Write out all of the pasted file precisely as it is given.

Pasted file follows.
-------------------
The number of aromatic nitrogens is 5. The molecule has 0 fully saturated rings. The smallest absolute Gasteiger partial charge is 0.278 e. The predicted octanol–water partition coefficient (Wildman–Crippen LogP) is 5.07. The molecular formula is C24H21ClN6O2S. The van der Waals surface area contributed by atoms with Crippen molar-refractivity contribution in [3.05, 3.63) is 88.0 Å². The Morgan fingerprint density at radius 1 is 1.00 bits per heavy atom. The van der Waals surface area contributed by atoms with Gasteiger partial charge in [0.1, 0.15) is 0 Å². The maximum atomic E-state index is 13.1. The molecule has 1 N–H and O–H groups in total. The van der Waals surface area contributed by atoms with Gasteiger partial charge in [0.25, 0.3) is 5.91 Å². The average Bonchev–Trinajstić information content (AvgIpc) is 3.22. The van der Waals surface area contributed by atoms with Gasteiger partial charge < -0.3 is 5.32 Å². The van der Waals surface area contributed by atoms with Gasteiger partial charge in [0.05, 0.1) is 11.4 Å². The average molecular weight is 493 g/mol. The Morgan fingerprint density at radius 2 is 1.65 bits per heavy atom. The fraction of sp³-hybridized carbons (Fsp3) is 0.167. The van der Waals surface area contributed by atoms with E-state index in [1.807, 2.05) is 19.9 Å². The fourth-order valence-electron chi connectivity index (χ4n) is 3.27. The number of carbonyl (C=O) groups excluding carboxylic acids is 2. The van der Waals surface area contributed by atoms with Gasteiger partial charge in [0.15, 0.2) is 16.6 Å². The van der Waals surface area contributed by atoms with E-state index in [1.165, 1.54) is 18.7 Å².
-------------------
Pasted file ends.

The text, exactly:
The number of aromatic nitrogens is 5. The molecule has 0 fully saturated rings. The smallest absolute Gasteiger partial charge is 0.278 e. The predicted octanol–water partition coefficient (Wildman–Crippen LogP) is 5.07. The molecular formula is C24H21ClN6O2S. The van der Waals surface area contributed by atoms with Crippen molar-refractivity contribution in [3.05, 3.63) is 88.0 Å². The Morgan fingerprint density at radius 1 is 1.00 bits per heavy atom. The van der Waals surface area contributed by atoms with Gasteiger partial charge in [0.1, 0.15) is 0 Å². The maximum atomic E-state index is 13.1. The molecule has 1 N–H and O–H groups in total. The van der Waals surface area contributed by atoms with Gasteiger partial charge in [0.25, 0.3) is 5.91 Å². The average Bonchev–Trinajstić information content (AvgIpc) is 3.22. The van der Waals surface area contributed by atoms with Gasteiger partial charge < -0.3 is 5.32 Å². The van der Waals surface area contributed by atoms with Gasteiger partial charge in [0.05, 0.1) is 11.4 Å². The average molecular weight is 493 g/mol. The Morgan fingerprint density at radius 2 is 1.65 bits per heavy atom. The fraction of sp³-hybridized carbons (Fsp3) is 0.167. The van der Waals surface area contributed by atoms with E-state index in [1.807, 2.05) is 19.9 Å². The fourth-order valence-electron chi connectivity index (χ4n) is 3.27. The number of carbonyl (C=O) groups excluding carboxylic acids is 2. The van der Waals surface area contributed by atoms with Gasteiger partial charge in [0.15, 0.2) is 16.6 Å². The van der Waals surface area contributed by atoms with E-state index in [1.165, 1.54) is 18.7 Å².